EU removes 'hammer and sickle' poster after protest
(VILNIUS) - The European Commission has removed a poster displaying the communist hammer and sickle symbol from its Brussels headquarters after former Soviet-ruled EU member Lithuania expressed outrage, an official said Monday.
Arunas Vinciunas, Lithuanian ambassador-at-large in Brussels, said the poster was part of a campaign part-financed by the executive body of the 27-nation European Union.
"After we started seeking explanations, we received information that it was a poster contest with the theme 'Europe4all', and it was part-financed by the European Commission," Vinciunas told AFP.
"European Commission officials promised it would be removed," he added.
The commission denied funding the contest, but said it had taken action after Lithuania's complaint.
"The poster is not a European Commission poster. It was part of a series of posters hanging in a corridor which were made by artists in the context of a competition by the Czech Council on Foreign Relations. This competition was not funded by the EU," Giedrius Sudikas, spokesman for the commission's office in Lithuania, told AFP.
"As soon as the controversial symbol was pointed out, the poster was immediately removed. The building managers of all the Commission's buildings have now been asked to check if this poster is being displayed anywhere else on Commission property and remove it."
The offending poster showed the hammer and sickle alongside the symbols of Christianity, Islam, Judaism and other religions, forming a pentagram above the caption: "We can all share the same star. EUROPE4ALL".
"The sign was put together with old religious symbols. The hammer and sickle is a modern symbol, related to an ideology based on violence," Leonidas Donskis, an EU lawmaker from Lithuania, told AFP.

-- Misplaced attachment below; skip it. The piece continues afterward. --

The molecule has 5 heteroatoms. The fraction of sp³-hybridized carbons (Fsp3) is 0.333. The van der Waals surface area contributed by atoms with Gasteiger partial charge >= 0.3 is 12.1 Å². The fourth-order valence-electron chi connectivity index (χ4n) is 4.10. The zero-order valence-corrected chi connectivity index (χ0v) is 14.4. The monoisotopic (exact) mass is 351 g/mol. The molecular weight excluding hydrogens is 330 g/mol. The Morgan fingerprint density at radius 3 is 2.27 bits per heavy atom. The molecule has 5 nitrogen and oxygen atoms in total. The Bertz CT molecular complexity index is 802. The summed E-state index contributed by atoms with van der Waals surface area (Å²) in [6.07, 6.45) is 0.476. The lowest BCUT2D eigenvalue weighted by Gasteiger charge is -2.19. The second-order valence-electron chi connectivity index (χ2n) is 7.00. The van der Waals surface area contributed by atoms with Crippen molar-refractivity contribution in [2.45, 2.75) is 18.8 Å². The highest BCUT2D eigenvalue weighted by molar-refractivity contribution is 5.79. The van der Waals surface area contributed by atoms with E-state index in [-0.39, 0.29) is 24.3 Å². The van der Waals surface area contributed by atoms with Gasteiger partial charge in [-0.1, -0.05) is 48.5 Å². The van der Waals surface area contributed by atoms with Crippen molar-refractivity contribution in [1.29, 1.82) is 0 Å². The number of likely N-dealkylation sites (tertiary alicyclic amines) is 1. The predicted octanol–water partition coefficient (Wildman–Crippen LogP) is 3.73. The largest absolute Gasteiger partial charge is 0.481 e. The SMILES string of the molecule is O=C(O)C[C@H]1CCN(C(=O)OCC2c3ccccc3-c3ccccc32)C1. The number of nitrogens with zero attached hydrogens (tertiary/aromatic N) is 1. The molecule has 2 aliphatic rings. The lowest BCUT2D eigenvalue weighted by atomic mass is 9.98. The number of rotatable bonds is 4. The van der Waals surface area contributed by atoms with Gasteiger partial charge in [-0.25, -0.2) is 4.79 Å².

"It symbolises the suffering of Eastern and Central Europe. Doing things like this means ignoring the tragic experience of a large part of Europe," he added.
The hammer and sickle is illegal in Lithuania, a nation of three million which in 1990 was the first republic to secede from the Soviet Union.
Lithuania, which joined the EU in 2004, has also tried to convince Brussels to push for an EU-wide ban on denying communist crimes. The Baltic nation itself bans the denial of Soviet crimes and those of the Nazis.
Lithuania was seized by the Soviets under a 1939 pact with Nazi Germany, and tens of thousands of Lithuanians were killed or deported to Siberia and Central Asia.
The Nazis invaded in 1941 after turning against the Soviets. Their occupation saw the near-total destruction of Lithuania's 200,000-strong Jewish community by German troops and local collaborators.
The Soviets returned in 1944, and again cracked down.
Lithuania estimates that it lost 780,000 people at Soviet hands between 1940-1941 and 1944-1952, as people fled to the West, were deported to Siberia, or killed battling communist forces.